A group of people stood atop and around the rubble of his home, trying to salvage whatever the can find. A chainsaw cut into the jumble, trying to open the way to the things buried below.
"I've never heard one, but I know what one sounds like now." Randall said of a tornado. His brother, Chris, is "a little shaken up." Randall said that his brother's son was not home at the time. One of his four dogs is missing.
The tornado hit Cincinnati sometime between 6 a.m. and 6:10 a.m., said Joe Sellers, a meteorologist with the National Weather Service office in Tulsa.
Rick Johnson, the deputy emergency manager for Washington County, says the same storm system caused damage in nearby Tontitown. Johnson says initial emergency responders are having trouble reaching the damaged areas because of downed power lines.
In Benton County, two injuries have been reported, according to the Arkansas Department of Emergency Management. Five homes were damaged, and the XNA airport at Highfill was shut down until 10 a.m. because of debris on the runway.
The line of storms passed through Oklahoma early Friday and rapidly moved into Northwest Arkansas and southwest Missouri.
Later Friday morning, in south-central Missouri, baseball-sized hail was reported north of Mansfield in Wright County.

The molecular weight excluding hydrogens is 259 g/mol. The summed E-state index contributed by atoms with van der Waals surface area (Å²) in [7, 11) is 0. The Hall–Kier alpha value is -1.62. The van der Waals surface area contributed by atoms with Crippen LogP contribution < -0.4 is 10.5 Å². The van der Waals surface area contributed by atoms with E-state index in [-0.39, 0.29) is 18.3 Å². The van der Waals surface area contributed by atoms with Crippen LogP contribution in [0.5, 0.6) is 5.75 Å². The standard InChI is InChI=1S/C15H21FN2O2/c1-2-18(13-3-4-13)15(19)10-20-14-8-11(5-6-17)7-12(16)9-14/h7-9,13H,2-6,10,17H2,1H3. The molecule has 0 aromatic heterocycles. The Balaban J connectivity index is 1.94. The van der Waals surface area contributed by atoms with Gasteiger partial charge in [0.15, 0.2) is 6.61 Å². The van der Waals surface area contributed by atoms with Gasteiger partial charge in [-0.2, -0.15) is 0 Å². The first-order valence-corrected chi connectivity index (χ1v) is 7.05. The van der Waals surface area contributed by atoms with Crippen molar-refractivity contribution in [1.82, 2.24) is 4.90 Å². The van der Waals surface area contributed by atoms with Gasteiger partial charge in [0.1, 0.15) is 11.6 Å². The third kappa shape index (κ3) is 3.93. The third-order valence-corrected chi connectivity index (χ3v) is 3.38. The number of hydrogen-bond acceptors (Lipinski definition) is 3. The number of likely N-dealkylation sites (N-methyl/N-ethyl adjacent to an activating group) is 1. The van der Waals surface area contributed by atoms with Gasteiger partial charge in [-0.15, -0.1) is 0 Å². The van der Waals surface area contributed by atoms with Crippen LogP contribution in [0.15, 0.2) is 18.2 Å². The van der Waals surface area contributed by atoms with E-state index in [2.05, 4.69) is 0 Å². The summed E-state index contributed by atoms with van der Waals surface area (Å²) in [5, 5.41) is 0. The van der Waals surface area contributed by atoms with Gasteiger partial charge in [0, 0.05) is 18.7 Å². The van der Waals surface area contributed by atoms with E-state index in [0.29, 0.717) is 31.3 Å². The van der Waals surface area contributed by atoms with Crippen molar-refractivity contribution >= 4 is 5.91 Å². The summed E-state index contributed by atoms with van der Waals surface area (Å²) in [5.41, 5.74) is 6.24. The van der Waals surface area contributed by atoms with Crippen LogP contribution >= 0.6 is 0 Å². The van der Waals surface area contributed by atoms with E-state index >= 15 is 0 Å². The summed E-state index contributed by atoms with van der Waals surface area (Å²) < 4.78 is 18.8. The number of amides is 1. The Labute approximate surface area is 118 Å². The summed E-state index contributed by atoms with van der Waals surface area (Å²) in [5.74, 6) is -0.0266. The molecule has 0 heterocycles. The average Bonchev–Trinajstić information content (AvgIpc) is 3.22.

Sellers said the combination of warm, moist air in place over the region — temperatures peaked in the 70s on Thursday — with colder air moving in from the west is a perfect brew for severe storms.
“Anytime you have a significant change in air mass there is going to be unsettled weather marking the two different air masses,” Sellers said.
Tornado watches have been issued for a huge swath of the state, with most not expiring until well into the afternoon.
A storm front was moving into central Arkansas from the southwest with the potential of heavy rain and wind.
The building housing the volunteer fire department in Cincinnati, Ark. was destroyed during Friday's tornado.
According to records from the Storm Prediction Center in Norman, Okla., Friday’s tornado fatalities are the first in the nation since Sept. 16, when a woman hit a falling tree while driving in Queens, N.Y., and a man was killed in his home at Belleville, W.Va.
The deaths push this year’s count to 40 nationally, and to 5 in Arkansas. The death in Missouri was its first of the year.
Winwood Ranch Road in Siloam Springs has damage to two homes, two barns, two chicken houses and one mobile home along with the two horses killed, Matt Garrity, Benton County DEM manager said.
Two homes, two chicken houses and one shop building along State Highway 244 and one home and two out buildings on Robinson Road have also been destroyed, Garrity said.
Northwest Arkansas Regional Airport closed at 6:49 a.m. because of debris on the runway and ramps.
“We did not have any damage to our airport but damage to other people’s property ended up on the runway out here,” said Kelly Johnson, airport manager.
The airport reopened at 10 a.m. but still has some taxi lanes and ramps closed because of debris. Johnson said it will take several more hours to clear all of the debris.
Read tomorrow's Arkansas Democrat-Gazette for full details.
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Information for this article was contributed by Melissa Gute and Jeff Della Rosa of the Siloam Springs Herald-Leader and The Associated Press.